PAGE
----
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Iraq works to clean up national police

Times Staff Writer

“Police, police, police!”

Young recruits cradling make-believe machine guns lined up in front of a building, identified themselves three times in Arabic, then burst through the door.

The drill may have been standard, but the class at the police training center here was not: For the first time, the class -- 1,830 cadets who graduated Jan. 21 -- included as many Sunni as Shiite Muslims.

They are part of an effort to overhaul the national police, a force that is equated in the minds of many Iraqis with Shiite death squads that kidnap, torture and kill Sunnis, whose bodies once turned up by the dozens each day in Baghdad’s garbage dumps and sewers.

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Last year, national police chief Maj. Gen. Hussein Awadi sent recruiting teams into former Sunni insurgent strongholds such as Anbar and Diyala provinces to persuade Sunnis to join the overwhelmingly Shiite force. He has also pulled hundreds of corrupt and abusive policemen off the streets; standardized uniforms, equipment and training; and introduced a computerized payroll to help reduce fraud.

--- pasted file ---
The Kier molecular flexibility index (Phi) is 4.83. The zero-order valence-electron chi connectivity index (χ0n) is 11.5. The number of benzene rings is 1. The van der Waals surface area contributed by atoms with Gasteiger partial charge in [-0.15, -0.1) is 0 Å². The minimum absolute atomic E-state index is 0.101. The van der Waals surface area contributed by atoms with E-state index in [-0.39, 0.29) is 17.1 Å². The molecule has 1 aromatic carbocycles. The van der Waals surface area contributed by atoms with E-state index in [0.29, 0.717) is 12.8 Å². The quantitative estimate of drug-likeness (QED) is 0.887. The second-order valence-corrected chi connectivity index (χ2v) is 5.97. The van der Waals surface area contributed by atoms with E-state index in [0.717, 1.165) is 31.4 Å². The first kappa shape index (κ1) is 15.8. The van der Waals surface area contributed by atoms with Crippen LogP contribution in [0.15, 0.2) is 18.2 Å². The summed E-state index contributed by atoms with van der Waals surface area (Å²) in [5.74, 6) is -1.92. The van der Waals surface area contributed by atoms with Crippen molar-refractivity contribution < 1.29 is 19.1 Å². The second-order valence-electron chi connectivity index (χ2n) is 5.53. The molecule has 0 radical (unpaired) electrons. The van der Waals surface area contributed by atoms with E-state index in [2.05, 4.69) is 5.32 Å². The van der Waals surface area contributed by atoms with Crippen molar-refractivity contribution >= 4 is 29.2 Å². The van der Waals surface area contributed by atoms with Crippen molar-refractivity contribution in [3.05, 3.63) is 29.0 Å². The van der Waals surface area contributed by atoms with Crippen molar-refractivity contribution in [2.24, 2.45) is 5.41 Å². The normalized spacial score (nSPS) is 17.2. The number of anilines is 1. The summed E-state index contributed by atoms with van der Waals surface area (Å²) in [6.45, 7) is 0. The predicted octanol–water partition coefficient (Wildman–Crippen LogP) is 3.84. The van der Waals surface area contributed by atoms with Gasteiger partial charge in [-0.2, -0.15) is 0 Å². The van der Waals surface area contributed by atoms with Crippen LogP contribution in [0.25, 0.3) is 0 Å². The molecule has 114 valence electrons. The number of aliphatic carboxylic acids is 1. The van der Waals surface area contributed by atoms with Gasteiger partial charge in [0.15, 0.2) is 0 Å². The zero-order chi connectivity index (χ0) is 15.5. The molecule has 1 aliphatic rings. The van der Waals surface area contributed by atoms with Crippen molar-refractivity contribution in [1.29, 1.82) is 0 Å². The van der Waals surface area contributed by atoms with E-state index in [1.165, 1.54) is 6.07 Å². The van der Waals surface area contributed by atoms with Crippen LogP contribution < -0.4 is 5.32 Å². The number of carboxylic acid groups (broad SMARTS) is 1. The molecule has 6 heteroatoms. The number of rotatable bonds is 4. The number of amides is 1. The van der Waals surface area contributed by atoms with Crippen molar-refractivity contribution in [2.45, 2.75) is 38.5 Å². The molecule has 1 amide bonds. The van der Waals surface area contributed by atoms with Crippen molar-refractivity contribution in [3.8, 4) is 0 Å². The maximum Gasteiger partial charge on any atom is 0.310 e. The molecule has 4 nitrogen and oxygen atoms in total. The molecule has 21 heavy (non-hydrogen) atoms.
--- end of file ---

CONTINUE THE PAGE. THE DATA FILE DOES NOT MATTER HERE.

But his biggest challenge, he said, is convincing his critics that the national police force has changed. As recently as September, an independent U.S. commission recommended that the force be disbanded.

“It has become something like the hanger on which everyone hangs their dirty laundry,” said the wiry commander, fingering worry beads at his office in Baghdad’s fortified Green Zone, about 80 miles northwest of the Numaniya training center. Every time there is an abuse of authority, the assumption is that the national police must be responsible.